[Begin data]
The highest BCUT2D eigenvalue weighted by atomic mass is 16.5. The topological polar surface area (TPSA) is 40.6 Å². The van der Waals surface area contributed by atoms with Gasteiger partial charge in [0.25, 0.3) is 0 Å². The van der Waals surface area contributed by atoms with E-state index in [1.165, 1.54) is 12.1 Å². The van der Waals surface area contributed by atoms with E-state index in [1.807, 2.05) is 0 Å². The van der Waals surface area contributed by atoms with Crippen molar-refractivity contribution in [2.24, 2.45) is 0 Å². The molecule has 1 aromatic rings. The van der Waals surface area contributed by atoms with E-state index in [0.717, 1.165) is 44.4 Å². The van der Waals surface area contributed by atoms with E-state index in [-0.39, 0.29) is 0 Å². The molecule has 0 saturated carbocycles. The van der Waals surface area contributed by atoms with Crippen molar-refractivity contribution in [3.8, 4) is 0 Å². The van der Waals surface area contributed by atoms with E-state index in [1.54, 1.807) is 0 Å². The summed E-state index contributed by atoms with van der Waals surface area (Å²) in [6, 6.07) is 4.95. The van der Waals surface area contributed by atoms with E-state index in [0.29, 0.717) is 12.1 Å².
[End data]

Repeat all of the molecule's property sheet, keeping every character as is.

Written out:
The highest BCUT2D eigenvalue weighted by atomic mass is 16.5. The topological polar surface area (TPSA) is 40.6 Å². The van der Waals surface area contributed by atoms with Gasteiger partial charge in [0.25, 0.3) is 0 Å². The van der Waals surface area contributed by atoms with E-state index in [1.165, 1.54) is 12.1 Å². The van der Waals surface area contributed by atoms with E-state index in [1.807, 2.05) is 0 Å². The van der Waals surface area contributed by atoms with Crippen molar-refractivity contribution in [2.24, 2.45) is 0 Å². The molecule has 1 aromatic rings. The van der Waals surface area contributed by atoms with E-state index in [0.717, 1.165) is 44.4 Å². The van der Waals surface area contributed by atoms with E-state index in [-0.39, 0.29) is 0 Å². The molecule has 0 saturated carbocycles. The van der Waals surface area contributed by atoms with Crippen molar-refractivity contribution in [3.8, 4) is 0 Å². The van der Waals surface area contributed by atoms with E-state index in [1.54, 1.807) is 0 Å². The summed E-state index contributed by atoms with van der Waals surface area (Å²) in [6, 6.07) is 4.95. The van der Waals surface area contributed by atoms with E-state index in [0.29, 0.717) is 12.1 Å².